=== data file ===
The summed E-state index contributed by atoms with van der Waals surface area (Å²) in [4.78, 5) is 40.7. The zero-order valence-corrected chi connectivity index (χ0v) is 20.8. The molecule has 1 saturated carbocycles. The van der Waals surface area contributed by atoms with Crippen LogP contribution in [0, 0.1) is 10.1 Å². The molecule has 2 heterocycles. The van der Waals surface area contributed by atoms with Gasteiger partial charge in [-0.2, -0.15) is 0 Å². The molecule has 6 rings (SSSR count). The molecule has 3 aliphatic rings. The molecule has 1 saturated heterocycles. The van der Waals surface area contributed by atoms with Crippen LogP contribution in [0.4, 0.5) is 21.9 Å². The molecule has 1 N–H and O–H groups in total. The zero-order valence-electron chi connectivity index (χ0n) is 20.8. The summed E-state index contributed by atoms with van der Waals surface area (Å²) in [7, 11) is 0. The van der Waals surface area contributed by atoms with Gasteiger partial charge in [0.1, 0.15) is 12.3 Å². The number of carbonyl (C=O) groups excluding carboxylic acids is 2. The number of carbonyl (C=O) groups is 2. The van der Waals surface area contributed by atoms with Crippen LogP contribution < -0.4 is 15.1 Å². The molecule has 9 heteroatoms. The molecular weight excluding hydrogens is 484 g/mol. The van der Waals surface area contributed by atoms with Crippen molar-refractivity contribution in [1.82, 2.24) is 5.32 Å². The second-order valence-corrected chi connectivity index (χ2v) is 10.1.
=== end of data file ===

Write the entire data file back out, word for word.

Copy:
The summed E-state index contributed by atoms with van der Waals surface area (Å²) in [4.78, 5) is 40.7. The zero-order valence-corrected chi connectivity index (χ0v) is 20.8. The molecule has 1 saturated carbocycles. The van der Waals surface area contributed by atoms with Crippen LogP contribution in [0, 0.1) is 10.1 Å². The molecule has 2 heterocycles. The van der Waals surface area contributed by atoms with Gasteiger partial charge in [-0.2, -0.15) is 0 Å². The molecule has 6 rings (SSSR count). The molecule has 3 aliphatic rings. The molecule has 1 saturated heterocycles. The van der Waals surface area contributed by atoms with Crippen LogP contribution in [0.4, 0.5) is 21.9 Å². The molecule has 1 N–H and O–H groups in total. The zero-order valence-electron chi connectivity index (χ0n) is 20.8. The summed E-state index contributed by atoms with van der Waals surface area (Å²) in [7, 11) is 0. The van der Waals surface area contributed by atoms with Gasteiger partial charge in [0.1, 0.15) is 12.3 Å². The number of carbonyl (C=O) groups excluding carboxylic acids is 2. The number of carbonyl (C=O) groups is 2. The van der Waals surface area contributed by atoms with Crippen LogP contribution < -0.4 is 15.1 Å². The molecule has 9 heteroatoms. The molecular weight excluding hydrogens is 484 g/mol. The van der Waals surface area contributed by atoms with Crippen molar-refractivity contribution in [1.82, 2.24) is 5.32 Å². The second-order valence-corrected chi connectivity index (χ2v) is 10.1.